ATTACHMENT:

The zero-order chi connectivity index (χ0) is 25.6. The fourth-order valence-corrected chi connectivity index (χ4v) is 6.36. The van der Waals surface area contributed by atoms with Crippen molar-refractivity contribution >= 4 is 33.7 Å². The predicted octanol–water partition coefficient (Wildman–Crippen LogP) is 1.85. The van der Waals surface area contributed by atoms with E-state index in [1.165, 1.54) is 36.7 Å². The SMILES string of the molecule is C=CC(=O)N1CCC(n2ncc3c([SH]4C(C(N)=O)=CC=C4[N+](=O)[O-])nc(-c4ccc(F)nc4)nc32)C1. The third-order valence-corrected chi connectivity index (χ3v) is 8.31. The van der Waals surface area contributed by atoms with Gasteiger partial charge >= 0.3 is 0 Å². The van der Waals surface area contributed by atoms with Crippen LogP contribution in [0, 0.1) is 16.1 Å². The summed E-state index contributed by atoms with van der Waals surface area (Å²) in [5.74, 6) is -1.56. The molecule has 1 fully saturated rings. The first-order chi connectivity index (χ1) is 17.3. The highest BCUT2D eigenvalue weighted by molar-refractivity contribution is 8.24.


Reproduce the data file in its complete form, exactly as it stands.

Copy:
The zero-order chi connectivity index (χ0) is 25.6. The fourth-order valence-corrected chi connectivity index (χ4v) is 6.36. The van der Waals surface area contributed by atoms with Crippen molar-refractivity contribution >= 4 is 33.7 Å². The predicted octanol–water partition coefficient (Wildman–Crippen LogP) is 1.85. The van der Waals surface area contributed by atoms with E-state index in [1.165, 1.54) is 36.7 Å². The SMILES string of the molecule is C=CC(=O)N1CCC(n2ncc3c([SH]4C(C(N)=O)=CC=C4[N+](=O)[O-])nc(-c4ccc(F)nc4)nc32)C1. The third-order valence-corrected chi connectivity index (χ3v) is 8.31. The van der Waals surface area contributed by atoms with Gasteiger partial charge >= 0.3 is 0 Å². The van der Waals surface area contributed by atoms with Crippen LogP contribution in [0, 0.1) is 16.1 Å². The summed E-state index contributed by atoms with van der Waals surface area (Å²) in [5.74, 6) is -1.56. The molecule has 1 fully saturated rings. The first-order chi connectivity index (χ1) is 17.3. The highest BCUT2D eigenvalue weighted by molar-refractivity contribution is 8.24.